Majority of Adults Dissatisfied With Health Insurance Costs
Fifty-two percent of U.S. adults are dissatisfied with health insurance costs, compared with 33% in 2005, according to the ninth annual Health Confidence Survey released on Tuesday by the Employee Benefit Research Institute, the Los Angeles Times reports. The telephone survey included responses from 1,000 adults and had a margin of error of plus or minus three percentage points.
According to the survey, about 60% of respondents said that their health insurance costs -- which include premiums, deductibles and copayments -- had increased in the past year, and more than half said that they saved less as a result (Alonso-Zaldivar, Los Angeles Times, 10/25). Among respondents who said that their health insurance costs had increased, 36% said that they decreased retirement savings, compared with 25% in 2004, and 28% said that health insurance costs affected their ability to pay for basic necessities this year, compared with 18% in 2004, the survey found (Gerencher, Dow Jones Business News, 10/25).
According to Paul Fronstin, director of the health research and education program at EBRI, the survey indicates that adults would rather decrease their retirement savings than lose their health insurance. "We've always known when workers rank their benefits, health care ranks much higher than retirement benefits and that's because people, when focusing on benefits, are focusing on what they need now rather than what they will need 20, 30, 40 years from now," he said (Dow Jones Business News, 10/25).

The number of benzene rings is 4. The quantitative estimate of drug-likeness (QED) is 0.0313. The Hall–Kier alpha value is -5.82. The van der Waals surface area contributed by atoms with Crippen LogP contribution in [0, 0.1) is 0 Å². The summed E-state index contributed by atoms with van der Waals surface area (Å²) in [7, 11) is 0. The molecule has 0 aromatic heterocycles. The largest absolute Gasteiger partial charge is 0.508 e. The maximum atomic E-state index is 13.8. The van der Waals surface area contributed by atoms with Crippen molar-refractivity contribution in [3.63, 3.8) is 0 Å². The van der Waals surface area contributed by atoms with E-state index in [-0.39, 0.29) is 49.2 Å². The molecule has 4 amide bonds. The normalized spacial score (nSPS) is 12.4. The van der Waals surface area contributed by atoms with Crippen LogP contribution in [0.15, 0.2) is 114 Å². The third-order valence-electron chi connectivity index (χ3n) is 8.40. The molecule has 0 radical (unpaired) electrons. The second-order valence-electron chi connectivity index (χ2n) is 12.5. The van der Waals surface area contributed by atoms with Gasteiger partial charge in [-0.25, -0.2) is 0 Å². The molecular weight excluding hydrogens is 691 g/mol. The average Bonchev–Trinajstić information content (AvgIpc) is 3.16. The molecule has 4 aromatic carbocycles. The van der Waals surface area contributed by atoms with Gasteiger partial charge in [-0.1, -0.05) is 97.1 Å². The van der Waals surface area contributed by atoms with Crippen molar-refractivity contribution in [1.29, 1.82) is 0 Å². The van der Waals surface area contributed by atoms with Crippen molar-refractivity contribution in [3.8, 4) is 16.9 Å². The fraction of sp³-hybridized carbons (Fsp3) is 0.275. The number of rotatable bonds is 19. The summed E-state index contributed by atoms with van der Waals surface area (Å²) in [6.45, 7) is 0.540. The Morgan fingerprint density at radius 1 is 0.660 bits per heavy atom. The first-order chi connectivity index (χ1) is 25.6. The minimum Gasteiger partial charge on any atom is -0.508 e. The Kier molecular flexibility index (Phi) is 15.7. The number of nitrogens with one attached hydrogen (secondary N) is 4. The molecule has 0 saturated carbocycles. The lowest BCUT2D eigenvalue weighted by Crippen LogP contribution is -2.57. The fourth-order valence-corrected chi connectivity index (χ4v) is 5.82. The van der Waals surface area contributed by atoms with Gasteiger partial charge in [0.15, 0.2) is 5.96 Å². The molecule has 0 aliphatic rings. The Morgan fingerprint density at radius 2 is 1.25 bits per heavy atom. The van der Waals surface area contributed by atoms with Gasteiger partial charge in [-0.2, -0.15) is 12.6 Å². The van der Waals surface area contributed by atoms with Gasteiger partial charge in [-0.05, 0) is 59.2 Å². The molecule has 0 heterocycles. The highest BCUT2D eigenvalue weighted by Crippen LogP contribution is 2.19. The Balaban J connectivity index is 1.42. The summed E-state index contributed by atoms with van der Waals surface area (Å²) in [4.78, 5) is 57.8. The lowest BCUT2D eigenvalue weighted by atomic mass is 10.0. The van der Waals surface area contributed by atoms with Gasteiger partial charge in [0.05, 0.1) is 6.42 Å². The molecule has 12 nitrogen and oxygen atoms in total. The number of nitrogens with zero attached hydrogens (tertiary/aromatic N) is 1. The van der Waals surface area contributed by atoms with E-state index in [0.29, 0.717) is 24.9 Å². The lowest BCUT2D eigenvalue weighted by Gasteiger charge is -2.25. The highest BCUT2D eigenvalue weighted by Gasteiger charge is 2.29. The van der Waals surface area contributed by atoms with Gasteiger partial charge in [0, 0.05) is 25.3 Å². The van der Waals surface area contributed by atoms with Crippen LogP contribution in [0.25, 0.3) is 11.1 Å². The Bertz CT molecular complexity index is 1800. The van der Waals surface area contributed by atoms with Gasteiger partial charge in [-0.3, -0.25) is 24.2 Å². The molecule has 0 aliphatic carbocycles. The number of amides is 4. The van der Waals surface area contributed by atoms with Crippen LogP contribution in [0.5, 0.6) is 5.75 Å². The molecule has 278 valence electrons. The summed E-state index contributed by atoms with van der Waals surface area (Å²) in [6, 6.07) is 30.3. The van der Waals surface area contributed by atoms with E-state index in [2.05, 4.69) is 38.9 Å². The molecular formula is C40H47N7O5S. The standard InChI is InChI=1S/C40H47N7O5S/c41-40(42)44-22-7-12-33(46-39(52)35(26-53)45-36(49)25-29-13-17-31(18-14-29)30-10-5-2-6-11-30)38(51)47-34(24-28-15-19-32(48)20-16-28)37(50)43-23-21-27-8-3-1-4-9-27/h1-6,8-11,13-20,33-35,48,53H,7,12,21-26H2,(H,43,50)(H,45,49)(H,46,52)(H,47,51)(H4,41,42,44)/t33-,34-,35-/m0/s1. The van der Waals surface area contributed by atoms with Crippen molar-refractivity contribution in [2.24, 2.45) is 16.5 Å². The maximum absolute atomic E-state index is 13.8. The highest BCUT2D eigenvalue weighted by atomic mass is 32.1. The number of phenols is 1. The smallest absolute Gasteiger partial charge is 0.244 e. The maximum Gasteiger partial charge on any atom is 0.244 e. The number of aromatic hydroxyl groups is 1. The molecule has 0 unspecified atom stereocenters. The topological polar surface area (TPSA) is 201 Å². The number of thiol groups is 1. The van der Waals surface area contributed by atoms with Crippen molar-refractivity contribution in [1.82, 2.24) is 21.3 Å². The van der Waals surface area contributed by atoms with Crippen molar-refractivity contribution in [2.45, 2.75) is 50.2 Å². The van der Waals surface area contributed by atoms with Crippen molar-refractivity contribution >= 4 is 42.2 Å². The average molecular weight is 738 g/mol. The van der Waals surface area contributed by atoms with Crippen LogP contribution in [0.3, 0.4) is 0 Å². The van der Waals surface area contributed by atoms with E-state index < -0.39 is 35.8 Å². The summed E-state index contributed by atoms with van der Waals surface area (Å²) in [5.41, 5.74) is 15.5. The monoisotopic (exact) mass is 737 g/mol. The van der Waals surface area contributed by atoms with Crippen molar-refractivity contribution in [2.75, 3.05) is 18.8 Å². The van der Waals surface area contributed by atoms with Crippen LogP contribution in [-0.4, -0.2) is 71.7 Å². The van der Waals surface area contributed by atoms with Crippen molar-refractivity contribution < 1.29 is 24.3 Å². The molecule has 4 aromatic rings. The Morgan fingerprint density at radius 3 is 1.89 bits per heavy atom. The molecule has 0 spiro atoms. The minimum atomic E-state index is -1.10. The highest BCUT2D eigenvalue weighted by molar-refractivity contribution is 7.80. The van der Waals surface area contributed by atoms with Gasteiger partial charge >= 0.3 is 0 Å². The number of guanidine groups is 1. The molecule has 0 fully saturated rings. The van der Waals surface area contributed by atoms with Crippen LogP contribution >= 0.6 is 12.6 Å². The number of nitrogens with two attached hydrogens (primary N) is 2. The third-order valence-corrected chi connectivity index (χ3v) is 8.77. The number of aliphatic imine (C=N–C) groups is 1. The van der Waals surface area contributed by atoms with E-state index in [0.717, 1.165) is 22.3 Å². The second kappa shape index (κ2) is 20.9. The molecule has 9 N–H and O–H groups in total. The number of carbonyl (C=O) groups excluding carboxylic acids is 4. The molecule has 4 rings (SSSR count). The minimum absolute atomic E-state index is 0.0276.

Fronstin added that, although health insurance premiums have increased by lower rates for three consecutive years, the increase in the rate this year "is still double the rate of increase of workers' earnings and double the rate of inflation" (AP/Arizona Daily Star, 10/25).
EBRI President Dallas Salisbury said, "Individuals are not seeing their real income go up because their employers are spending more on health care. And individuals themselves are spending more on health care" (Los Angeles Times, 10/25).
Jerry Ripperger -- director of consumer health for the Principal Financial Group, an underwriter of the survey -- said, "Due to rising costs, Americans are falling behind in savings and struggling to handle even basic expenses, which over time has had a significant impact on their confidence in the health care system" (AP/Arizona Daily Star, 10/25).
The survey is available online. Note: You must have Adobe Acrobat Reader to view the survey.